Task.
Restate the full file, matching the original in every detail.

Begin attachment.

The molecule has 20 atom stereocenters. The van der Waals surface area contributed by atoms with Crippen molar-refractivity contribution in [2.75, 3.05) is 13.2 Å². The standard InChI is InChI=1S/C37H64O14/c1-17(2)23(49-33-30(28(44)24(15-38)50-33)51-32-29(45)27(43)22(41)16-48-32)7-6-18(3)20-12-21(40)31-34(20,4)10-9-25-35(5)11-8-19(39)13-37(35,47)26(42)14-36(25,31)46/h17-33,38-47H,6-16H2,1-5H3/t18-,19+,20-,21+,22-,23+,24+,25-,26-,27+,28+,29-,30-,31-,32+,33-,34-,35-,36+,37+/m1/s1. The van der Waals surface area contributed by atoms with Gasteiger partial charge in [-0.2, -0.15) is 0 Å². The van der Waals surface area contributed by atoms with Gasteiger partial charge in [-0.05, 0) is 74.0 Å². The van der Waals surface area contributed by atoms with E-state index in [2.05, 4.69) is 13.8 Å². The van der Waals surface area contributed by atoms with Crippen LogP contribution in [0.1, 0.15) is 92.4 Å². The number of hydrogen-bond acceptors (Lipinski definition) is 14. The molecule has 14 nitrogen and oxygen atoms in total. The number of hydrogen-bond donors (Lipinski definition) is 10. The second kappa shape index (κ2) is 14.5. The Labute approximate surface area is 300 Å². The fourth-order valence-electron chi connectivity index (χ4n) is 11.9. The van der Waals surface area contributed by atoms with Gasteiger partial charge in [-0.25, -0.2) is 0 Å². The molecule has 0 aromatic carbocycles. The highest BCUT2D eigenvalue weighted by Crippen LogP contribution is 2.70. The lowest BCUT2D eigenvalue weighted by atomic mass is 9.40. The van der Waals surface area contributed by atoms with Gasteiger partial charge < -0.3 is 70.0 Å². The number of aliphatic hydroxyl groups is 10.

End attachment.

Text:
The molecule has 20 atom stereocenters. The van der Waals surface area contributed by atoms with Crippen molar-refractivity contribution in [2.75, 3.05) is 13.2 Å². The standard InChI is InChI=1S/C37H64O14/c1-17(2)23(49-33-30(28(44)24(15-38)50-33)51-32-29(45)27(43)22(41)16-48-32)7-6-18(3)20-12-21(40)31-34(20,4)10-9-25-35(5)11-8-19(39)13-37(35,47)26(42)14-36(25,31)46/h17-33,38-47H,6-16H2,1-5H3/t18-,19+,20-,21+,22-,23+,24+,25-,26-,27+,28+,29-,30-,31-,32+,33-,34-,35-,36+,37+/m1/s1. The van der Waals surface area contributed by atoms with Gasteiger partial charge in [-0.2, -0.15) is 0 Å². The van der Waals surface area contributed by atoms with Gasteiger partial charge in [-0.05, 0) is 74.0 Å². The van der Waals surface area contributed by atoms with E-state index in [2.05, 4.69) is 13.8 Å². The van der Waals surface area contributed by atoms with Crippen LogP contribution in [0.1, 0.15) is 92.4 Å². The number of hydrogen-bond acceptors (Lipinski definition) is 14. The molecule has 14 nitrogen and oxygen atoms in total. The number of hydrogen-bond donors (Lipinski definition) is 10. The second kappa shape index (κ2) is 14.5. The Labute approximate surface area is 300 Å². The fourth-order valence-electron chi connectivity index (χ4n) is 11.9. The van der Waals surface area contributed by atoms with Gasteiger partial charge in [-0.25, -0.2) is 0 Å². The molecule has 0 aromatic carbocycles. The highest BCUT2D eigenvalue weighted by Crippen LogP contribution is 2.70. The lowest BCUT2D eigenvalue weighted by atomic mass is 9.40. The van der Waals surface area contributed by atoms with Gasteiger partial charge < -0.3 is 70.0 Å². The number of aliphatic hydroxyl groups is 10.